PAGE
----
Are we preparing our children for the future? I’m not sure, but I find inspirational assertions like the following one way of managing the unknown possibilities:

In a networked corporation, there is scant difference between knowledge work and learning. Workers become problem solvers and innovators instead of cogs in the machine. The objective is ingenuity, not conformity. Business success depends on them working together rather than as individuals. Collaboration rules. They work and learn in what has been tagged by CLO Magazine as “learnscapes”.

Corporations can create superior “learnscapes” by injecting practices that foster optimal learning: interaction, ease of access, timely reinforcement, peer coaching, and cognitive apprenticeship and so on. Developing and nurturing “learnscapes” is not just something to keep training departments busy; it’s the top responsibility of this group and the ultimate key performance indicator.
Source: Informal Learning

These are ideas that have been around for awhile, at least, long enough to find their way into the literature. In this article on Knowledge Building Paradigm, the authors highlight how businesses are redefining themselves:

many businesses are now finding that the pace of change demanded by the global economy and facilitated by various technologies is requiring them to rethink how they are organized. Many are restructuring themselves as learning organizations—organizations in which new learning and innovation are the engines that drive the company. These companies have flattened layers of management and tend to work in the manner suggested by Kelly (1994), Johnson (2001), and Gloor (2006): bottom-up, swarm-like organizations with fewer hierarchical barriers between ideas and decisions.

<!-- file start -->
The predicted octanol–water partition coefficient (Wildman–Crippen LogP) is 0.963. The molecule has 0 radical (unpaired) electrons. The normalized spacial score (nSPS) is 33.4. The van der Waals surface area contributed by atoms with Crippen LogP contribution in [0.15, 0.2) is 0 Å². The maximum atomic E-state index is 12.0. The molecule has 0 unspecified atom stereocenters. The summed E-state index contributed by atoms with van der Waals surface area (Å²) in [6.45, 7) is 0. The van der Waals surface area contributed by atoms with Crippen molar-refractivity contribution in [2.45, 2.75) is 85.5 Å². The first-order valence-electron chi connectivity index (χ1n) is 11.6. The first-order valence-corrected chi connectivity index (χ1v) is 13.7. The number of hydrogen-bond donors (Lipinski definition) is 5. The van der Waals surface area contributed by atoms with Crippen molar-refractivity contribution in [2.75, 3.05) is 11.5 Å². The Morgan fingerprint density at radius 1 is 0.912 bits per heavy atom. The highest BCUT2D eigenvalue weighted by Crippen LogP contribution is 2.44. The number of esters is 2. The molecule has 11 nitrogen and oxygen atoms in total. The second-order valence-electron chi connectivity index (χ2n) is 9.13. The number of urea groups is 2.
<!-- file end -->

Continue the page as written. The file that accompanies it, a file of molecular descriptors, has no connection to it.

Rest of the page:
and the impact this has on the people who work in such organizations:

Fisher and Fisher (1998) note, “These teams are difficult to describe to outsiders because their membership shifts from time to time, forming and reforming like rapidly splitting amoebas” (106). In this environment, Bennet (2003) notes the need for tools that support collaborative work to virtualize the knowledge of the team, distributing it onto the artifact and thus making it available to all team members…The educational system will have to produce individuals who can work in such organizations and who understand the processes of innovation and creativity.

But consider how educational organizations structure themselves. Often, they are hierarchical, top-down and focus on a central group of people telling the rest how to behave, what to do, what plan to follow. Often, knowledge workers are languishing in their classrooms…and, I’m not referring to the students.

Are we ready in education to prepare learners who understand the processes of innovation and creativity, or are we preparing them to be people who do what they are told to do, when they are told to do it, and to take delight in the creativity of the knowledge-giver?

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Everything posted on Miguel Guhlin’s blogs/wikis are his personal opinion and do not necessarily represent the views of his employer(s) or its clients. Read Full Disclosure